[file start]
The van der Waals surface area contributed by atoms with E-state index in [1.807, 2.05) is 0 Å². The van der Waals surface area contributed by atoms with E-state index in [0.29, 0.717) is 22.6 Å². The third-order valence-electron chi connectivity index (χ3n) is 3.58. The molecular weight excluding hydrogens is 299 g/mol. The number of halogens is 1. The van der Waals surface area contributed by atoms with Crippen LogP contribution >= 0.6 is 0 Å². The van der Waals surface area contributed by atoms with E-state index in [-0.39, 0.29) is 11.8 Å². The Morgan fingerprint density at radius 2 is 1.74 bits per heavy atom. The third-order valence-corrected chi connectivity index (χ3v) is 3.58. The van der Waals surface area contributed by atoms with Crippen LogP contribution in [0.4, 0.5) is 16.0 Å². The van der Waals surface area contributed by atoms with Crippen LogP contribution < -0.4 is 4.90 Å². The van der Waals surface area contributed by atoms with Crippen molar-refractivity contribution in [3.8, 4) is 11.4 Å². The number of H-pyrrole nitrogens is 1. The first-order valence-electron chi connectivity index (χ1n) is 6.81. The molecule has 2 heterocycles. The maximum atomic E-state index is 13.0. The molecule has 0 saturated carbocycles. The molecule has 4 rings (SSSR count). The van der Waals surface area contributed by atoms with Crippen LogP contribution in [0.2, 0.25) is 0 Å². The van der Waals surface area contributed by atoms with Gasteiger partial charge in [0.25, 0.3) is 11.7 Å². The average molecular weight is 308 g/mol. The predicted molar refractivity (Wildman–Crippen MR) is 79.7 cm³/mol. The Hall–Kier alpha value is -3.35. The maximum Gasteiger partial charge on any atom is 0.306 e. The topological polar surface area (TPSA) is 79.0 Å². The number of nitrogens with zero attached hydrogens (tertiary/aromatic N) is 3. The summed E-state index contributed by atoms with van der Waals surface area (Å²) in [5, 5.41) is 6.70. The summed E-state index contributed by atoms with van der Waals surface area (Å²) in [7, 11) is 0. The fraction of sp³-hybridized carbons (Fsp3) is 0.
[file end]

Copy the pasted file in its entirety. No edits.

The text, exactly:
The van der Waals surface area contributed by atoms with E-state index in [1.807, 2.05) is 0 Å². The van der Waals surface area contributed by atoms with E-state index in [0.29, 0.717) is 22.6 Å². The third-order valence-electron chi connectivity index (χ3n) is 3.58. The molecular weight excluding hydrogens is 299 g/mol. The number of halogens is 1. The van der Waals surface area contributed by atoms with Crippen LogP contribution >= 0.6 is 0 Å². The van der Waals surface area contributed by atoms with E-state index in [-0.39, 0.29) is 11.8 Å². The Morgan fingerprint density at radius 2 is 1.74 bits per heavy atom. The third-order valence-corrected chi connectivity index (χ3v) is 3.58. The van der Waals surface area contributed by atoms with Crippen LogP contribution in [0.4, 0.5) is 16.0 Å². The van der Waals surface area contributed by atoms with Crippen LogP contribution < -0.4 is 4.90 Å². The van der Waals surface area contributed by atoms with Crippen molar-refractivity contribution in [3.8, 4) is 11.4 Å². The number of H-pyrrole nitrogens is 1. The first-order valence-electron chi connectivity index (χ1n) is 6.81. The molecule has 2 heterocycles. The maximum atomic E-state index is 13.0. The molecule has 0 saturated carbocycles. The molecule has 4 rings (SSSR count). The van der Waals surface area contributed by atoms with Crippen LogP contribution in [0.2, 0.25) is 0 Å². The van der Waals surface area contributed by atoms with Gasteiger partial charge in [0.25, 0.3) is 11.7 Å². The average molecular weight is 308 g/mol. The predicted molar refractivity (Wildman–Crippen MR) is 79.7 cm³/mol. The Hall–Kier alpha value is -3.35. The maximum Gasteiger partial charge on any atom is 0.306 e. The topological polar surface area (TPSA) is 79.0 Å². The number of nitrogens with zero attached hydrogens (tertiary/aromatic N) is 3. The summed E-state index contributed by atoms with van der Waals surface area (Å²) in [5, 5.41) is 6.70. The summed E-state index contributed by atoms with van der Waals surface area (Å²) in [7, 11) is 0. The fraction of sp³-hybridized carbons (Fsp3) is 0.